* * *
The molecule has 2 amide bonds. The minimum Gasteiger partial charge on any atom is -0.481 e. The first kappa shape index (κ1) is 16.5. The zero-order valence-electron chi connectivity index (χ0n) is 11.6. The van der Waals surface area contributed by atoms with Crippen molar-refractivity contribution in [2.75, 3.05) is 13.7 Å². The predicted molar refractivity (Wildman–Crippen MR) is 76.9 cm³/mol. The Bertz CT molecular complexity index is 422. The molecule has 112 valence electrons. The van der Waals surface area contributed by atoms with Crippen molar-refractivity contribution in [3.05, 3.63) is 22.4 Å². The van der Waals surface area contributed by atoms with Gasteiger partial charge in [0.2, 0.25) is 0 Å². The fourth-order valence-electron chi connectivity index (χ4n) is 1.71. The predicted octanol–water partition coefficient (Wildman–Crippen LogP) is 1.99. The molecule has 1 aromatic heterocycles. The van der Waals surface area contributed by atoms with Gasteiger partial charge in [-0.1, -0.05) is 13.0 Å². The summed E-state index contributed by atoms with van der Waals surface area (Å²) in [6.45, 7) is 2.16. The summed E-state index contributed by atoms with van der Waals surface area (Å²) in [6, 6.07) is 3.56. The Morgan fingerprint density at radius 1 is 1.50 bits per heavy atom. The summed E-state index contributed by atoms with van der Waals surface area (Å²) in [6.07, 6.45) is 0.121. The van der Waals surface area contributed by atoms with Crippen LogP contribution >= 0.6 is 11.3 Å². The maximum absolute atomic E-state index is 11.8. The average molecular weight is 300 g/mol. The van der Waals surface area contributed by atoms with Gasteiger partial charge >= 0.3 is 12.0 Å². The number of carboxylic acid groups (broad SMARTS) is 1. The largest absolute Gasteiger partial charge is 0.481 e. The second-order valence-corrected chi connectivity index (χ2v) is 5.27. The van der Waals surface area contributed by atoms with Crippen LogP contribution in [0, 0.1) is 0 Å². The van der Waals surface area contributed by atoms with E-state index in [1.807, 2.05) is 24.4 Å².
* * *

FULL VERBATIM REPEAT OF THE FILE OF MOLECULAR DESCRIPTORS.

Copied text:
The molecule has 2 amide bonds. The minimum Gasteiger partial charge on any atom is -0.481 e. The first kappa shape index (κ1) is 16.5. The zero-order valence-electron chi connectivity index (χ0n) is 11.6. The van der Waals surface area contributed by atoms with Crippen molar-refractivity contribution in [2.75, 3.05) is 13.7 Å². The predicted molar refractivity (Wildman–Crippen MR) is 76.9 cm³/mol. The Bertz CT molecular complexity index is 422. The molecule has 112 valence electrons. The van der Waals surface area contributed by atoms with Crippen molar-refractivity contribution in [3.05, 3.63) is 22.4 Å². The van der Waals surface area contributed by atoms with Gasteiger partial charge in [0.2, 0.25) is 0 Å². The fourth-order valence-electron chi connectivity index (χ4n) is 1.71. The predicted octanol–water partition coefficient (Wildman–Crippen LogP) is 1.99. The molecule has 1 aromatic heterocycles. The van der Waals surface area contributed by atoms with Gasteiger partial charge in [-0.1, -0.05) is 13.0 Å². The summed E-state index contributed by atoms with van der Waals surface area (Å²) in [6.45, 7) is 2.16. The summed E-state index contributed by atoms with van der Waals surface area (Å²) in [6, 6.07) is 3.56. The Morgan fingerprint density at radius 1 is 1.50 bits per heavy atom. The summed E-state index contributed by atoms with van der Waals surface area (Å²) in [6.07, 6.45) is 0.121. The van der Waals surface area contributed by atoms with Crippen LogP contribution >= 0.6 is 11.3 Å². The maximum absolute atomic E-state index is 11.8. The average molecular weight is 300 g/mol. The van der Waals surface area contributed by atoms with Gasteiger partial charge >= 0.3 is 12.0 Å². The number of carboxylic acid groups (broad SMARTS) is 1. The largest absolute Gasteiger partial charge is 0.481 e. The second-order valence-corrected chi connectivity index (χ2v) is 5.27. The van der Waals surface area contributed by atoms with Crippen LogP contribution in [0, 0.1) is 0 Å². The van der Waals surface area contributed by atoms with E-state index in [1.807, 2.05) is 24.4 Å².